Budgeting and Cash Flow

Budgeting and Cash Flow

CPP For the Self-Employed

If you are self-employed or run your own business, you are now the employee and the employer. This means that you would have to pay CPP contributions for both. For the employer, the numbers are identical to the employee which means that the CPP contributions would be doubled. If you have a mixture of income from employment and being self-employed, you would have CPP contributions from both sources of income. The maximums are still in effect on a combined basis and if you exceed the maximum annual pensionable earnings, the CPP contributions would stop. How does a self-employed person pay these CPP contributions? They are paid for as part of your tax return calculation. There is a schedule 8 on your tax return which shows you the detail of the CPP contributions. Any CPP overpayments due to double-counting would be refunded on your tax return as well.

The assumption here is that you are working by yourself and are not hiring employees. If you hire employees, you have to remit CPP, EI and taxes for their income as their employer on a periodic basis according to the government payroll remittance schedule. This gets into managing payroll which is beyond the scope of this series.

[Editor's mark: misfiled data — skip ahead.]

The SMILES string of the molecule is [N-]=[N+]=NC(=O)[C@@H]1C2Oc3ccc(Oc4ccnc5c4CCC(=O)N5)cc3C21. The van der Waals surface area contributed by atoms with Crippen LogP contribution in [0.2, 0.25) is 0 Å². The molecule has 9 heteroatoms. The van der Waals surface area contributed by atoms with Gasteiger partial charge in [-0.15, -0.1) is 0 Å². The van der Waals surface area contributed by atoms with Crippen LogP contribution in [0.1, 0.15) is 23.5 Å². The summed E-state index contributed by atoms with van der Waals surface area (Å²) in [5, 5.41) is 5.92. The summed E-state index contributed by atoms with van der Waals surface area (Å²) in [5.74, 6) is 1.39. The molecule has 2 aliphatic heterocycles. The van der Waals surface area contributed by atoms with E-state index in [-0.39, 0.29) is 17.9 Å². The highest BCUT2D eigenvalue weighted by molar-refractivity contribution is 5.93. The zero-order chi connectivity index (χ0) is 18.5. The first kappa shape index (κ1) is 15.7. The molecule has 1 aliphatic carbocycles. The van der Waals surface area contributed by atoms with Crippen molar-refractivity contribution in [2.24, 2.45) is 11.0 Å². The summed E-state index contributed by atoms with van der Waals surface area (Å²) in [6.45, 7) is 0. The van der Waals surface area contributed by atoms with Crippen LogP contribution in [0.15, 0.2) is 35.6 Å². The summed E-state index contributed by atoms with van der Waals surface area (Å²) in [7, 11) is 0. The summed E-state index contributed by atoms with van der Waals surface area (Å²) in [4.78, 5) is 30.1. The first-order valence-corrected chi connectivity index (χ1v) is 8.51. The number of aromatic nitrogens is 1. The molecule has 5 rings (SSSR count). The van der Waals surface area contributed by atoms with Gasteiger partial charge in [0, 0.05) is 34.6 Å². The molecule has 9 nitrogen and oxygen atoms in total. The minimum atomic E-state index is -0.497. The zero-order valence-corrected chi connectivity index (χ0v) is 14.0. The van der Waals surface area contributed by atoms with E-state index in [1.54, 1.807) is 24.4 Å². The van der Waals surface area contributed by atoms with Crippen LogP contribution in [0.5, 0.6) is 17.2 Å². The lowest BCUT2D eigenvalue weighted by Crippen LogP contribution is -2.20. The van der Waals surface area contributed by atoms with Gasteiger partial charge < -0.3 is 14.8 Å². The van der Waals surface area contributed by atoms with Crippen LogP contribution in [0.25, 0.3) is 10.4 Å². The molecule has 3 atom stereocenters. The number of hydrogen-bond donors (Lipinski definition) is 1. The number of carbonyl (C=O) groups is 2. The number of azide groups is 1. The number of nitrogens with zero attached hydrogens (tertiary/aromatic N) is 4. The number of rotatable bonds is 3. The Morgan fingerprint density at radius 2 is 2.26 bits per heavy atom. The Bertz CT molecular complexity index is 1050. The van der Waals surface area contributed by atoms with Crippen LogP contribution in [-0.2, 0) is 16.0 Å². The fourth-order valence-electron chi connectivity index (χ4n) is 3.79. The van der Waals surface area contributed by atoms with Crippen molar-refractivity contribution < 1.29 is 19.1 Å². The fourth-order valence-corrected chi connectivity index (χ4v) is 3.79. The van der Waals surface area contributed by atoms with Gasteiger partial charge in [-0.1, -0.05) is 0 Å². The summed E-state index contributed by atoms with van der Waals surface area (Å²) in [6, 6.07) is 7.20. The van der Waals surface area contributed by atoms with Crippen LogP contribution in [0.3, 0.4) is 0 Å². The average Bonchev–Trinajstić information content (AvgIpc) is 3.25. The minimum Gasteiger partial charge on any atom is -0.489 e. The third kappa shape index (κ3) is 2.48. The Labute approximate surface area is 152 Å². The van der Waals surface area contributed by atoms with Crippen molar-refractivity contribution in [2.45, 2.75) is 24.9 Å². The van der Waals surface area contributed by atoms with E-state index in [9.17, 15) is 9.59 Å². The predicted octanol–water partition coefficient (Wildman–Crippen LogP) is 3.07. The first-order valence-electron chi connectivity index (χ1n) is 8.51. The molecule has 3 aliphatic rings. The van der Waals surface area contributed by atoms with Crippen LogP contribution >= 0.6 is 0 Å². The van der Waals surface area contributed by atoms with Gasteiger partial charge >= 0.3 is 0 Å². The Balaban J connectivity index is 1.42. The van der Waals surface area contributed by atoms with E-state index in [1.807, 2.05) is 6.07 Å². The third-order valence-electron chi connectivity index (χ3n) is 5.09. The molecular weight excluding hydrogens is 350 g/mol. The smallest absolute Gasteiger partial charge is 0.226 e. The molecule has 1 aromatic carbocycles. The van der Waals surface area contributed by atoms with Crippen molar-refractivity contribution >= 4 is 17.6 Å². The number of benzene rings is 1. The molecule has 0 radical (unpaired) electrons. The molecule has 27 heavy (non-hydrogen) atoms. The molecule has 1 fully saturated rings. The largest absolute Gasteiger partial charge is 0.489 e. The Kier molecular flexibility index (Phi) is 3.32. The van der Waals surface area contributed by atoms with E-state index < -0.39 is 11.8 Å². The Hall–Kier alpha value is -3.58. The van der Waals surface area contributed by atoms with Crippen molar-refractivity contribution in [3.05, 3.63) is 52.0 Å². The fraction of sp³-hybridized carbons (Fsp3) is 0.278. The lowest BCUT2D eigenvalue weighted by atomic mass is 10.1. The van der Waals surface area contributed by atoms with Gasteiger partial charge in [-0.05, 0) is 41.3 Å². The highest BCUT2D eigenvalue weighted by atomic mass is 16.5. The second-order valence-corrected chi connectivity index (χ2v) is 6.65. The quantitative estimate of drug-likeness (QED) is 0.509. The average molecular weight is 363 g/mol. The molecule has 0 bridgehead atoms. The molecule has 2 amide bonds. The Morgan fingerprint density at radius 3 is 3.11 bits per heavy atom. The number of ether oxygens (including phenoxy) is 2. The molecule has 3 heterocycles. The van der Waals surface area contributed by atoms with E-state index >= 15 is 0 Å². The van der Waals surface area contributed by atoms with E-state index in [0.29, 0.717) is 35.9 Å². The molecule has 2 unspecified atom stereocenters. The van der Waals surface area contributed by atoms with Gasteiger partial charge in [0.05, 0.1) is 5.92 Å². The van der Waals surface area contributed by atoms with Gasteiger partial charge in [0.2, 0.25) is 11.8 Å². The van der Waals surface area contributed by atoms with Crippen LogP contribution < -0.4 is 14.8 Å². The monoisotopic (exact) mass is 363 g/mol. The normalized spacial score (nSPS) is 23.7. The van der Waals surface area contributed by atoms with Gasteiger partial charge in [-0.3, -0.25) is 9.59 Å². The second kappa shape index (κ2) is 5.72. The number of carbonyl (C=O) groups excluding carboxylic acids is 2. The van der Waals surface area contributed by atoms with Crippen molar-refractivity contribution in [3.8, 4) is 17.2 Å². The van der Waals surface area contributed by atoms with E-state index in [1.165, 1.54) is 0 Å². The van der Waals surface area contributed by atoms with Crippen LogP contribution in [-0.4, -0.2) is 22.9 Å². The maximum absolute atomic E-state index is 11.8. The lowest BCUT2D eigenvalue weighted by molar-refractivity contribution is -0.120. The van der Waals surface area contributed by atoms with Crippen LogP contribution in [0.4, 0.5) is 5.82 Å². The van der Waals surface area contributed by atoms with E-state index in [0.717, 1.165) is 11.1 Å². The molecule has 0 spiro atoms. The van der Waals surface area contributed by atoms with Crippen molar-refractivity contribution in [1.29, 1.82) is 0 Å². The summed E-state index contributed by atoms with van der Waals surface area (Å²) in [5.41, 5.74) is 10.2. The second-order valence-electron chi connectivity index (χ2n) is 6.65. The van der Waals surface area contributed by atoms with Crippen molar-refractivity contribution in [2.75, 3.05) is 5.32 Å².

For contractors, if you are considered an employee for tax purposes, your CPP contributions will be treated like the employment example above. If you are treated as a self-employed person, your CPP contributions will be treated as a self-employed person. For gig workers, including arts grants, artists, or casual workers, the same rules apply. If you are claiming income as an employee, follow the employment rules. If your income is categorized as self-employed, follow the self-employment rules. The CRA definitions for each are here. How your income is considered matters because if you are self-employed, you can claim expenses but as an employee you cannot. Your deductions for CPP and EI are also different if you are considered an employee versus being self-employed. An easy way to find this out is if you receive a T4 from your employer and if the employer is taking CPP and EI deductions, then you are an employee. Sometimes the T4 will have a code that says you are self-employed – this is covered on this page from the government.

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